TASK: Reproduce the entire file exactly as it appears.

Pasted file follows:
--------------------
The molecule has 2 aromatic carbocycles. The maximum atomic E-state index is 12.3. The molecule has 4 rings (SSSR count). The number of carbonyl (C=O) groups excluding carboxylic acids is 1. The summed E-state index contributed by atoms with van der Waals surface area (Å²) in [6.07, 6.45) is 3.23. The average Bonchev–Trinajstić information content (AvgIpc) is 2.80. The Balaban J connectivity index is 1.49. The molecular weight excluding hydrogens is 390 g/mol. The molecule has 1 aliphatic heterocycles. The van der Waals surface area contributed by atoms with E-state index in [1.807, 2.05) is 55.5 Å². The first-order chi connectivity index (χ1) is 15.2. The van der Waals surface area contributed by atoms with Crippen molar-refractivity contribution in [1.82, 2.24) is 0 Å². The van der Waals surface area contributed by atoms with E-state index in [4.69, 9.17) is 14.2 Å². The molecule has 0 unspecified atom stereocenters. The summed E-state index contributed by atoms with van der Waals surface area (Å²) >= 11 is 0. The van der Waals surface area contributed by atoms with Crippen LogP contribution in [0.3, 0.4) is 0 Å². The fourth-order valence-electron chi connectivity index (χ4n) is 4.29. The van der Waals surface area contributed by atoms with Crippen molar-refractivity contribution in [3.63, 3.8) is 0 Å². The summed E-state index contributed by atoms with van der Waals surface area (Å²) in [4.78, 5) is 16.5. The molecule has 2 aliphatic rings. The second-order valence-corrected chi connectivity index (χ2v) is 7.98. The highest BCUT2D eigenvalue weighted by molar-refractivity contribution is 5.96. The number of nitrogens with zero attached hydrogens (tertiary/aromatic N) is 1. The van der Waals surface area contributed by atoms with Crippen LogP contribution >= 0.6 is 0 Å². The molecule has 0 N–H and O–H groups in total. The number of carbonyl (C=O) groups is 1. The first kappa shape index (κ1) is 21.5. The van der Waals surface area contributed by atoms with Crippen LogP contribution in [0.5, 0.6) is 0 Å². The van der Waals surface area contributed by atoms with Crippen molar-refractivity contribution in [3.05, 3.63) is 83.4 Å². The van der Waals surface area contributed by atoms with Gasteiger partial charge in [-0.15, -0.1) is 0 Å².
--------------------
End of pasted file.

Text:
The molecule has 2 aromatic carbocycles. The maximum atomic E-state index is 12.3. The molecule has 4 rings (SSSR count). The number of carbonyl (C=O) groups excluding carboxylic acids is 1. The summed E-state index contributed by atoms with van der Waals surface area (Å²) in [6.07, 6.45) is 3.23. The average Bonchev–Trinajstić information content (AvgIpc) is 2.80. The Balaban J connectivity index is 1.49. The molecular weight excluding hydrogens is 390 g/mol. The molecule has 1 aliphatic heterocycles. The van der Waals surface area contributed by atoms with E-state index in [1.807, 2.05) is 55.5 Å². The first-order chi connectivity index (χ1) is 15.2. The van der Waals surface area contributed by atoms with Crippen molar-refractivity contribution in [1.82, 2.24) is 0 Å². The van der Waals surface area contributed by atoms with E-state index in [4.69, 9.17) is 14.2 Å². The molecule has 0 unspecified atom stereocenters. The summed E-state index contributed by atoms with van der Waals surface area (Å²) >= 11 is 0. The van der Waals surface area contributed by atoms with Crippen LogP contribution in [0.3, 0.4) is 0 Å². The fourth-order valence-electron chi connectivity index (χ4n) is 4.29. The van der Waals surface area contributed by atoms with Crippen molar-refractivity contribution in [3.63, 3.8) is 0 Å². The summed E-state index contributed by atoms with van der Waals surface area (Å²) in [4.78, 5) is 16.5. The molecule has 2 aliphatic rings. The second-order valence-corrected chi connectivity index (χ2v) is 7.98. The highest BCUT2D eigenvalue weighted by molar-refractivity contribution is 5.96. The number of nitrogens with zero attached hydrogens (tertiary/aromatic N) is 1. The van der Waals surface area contributed by atoms with Crippen LogP contribution >= 0.6 is 0 Å². The molecule has 0 N–H and O–H groups in total. The number of carbonyl (C=O) groups is 1. The first kappa shape index (κ1) is 21.5. The van der Waals surface area contributed by atoms with Crippen LogP contribution in [0.5, 0.6) is 0 Å². The van der Waals surface area contributed by atoms with Crippen molar-refractivity contribution in [3.05, 3.63) is 83.4 Å². The van der Waals surface area contributed by atoms with Gasteiger partial charge in [-0.15, -0.1) is 0 Å².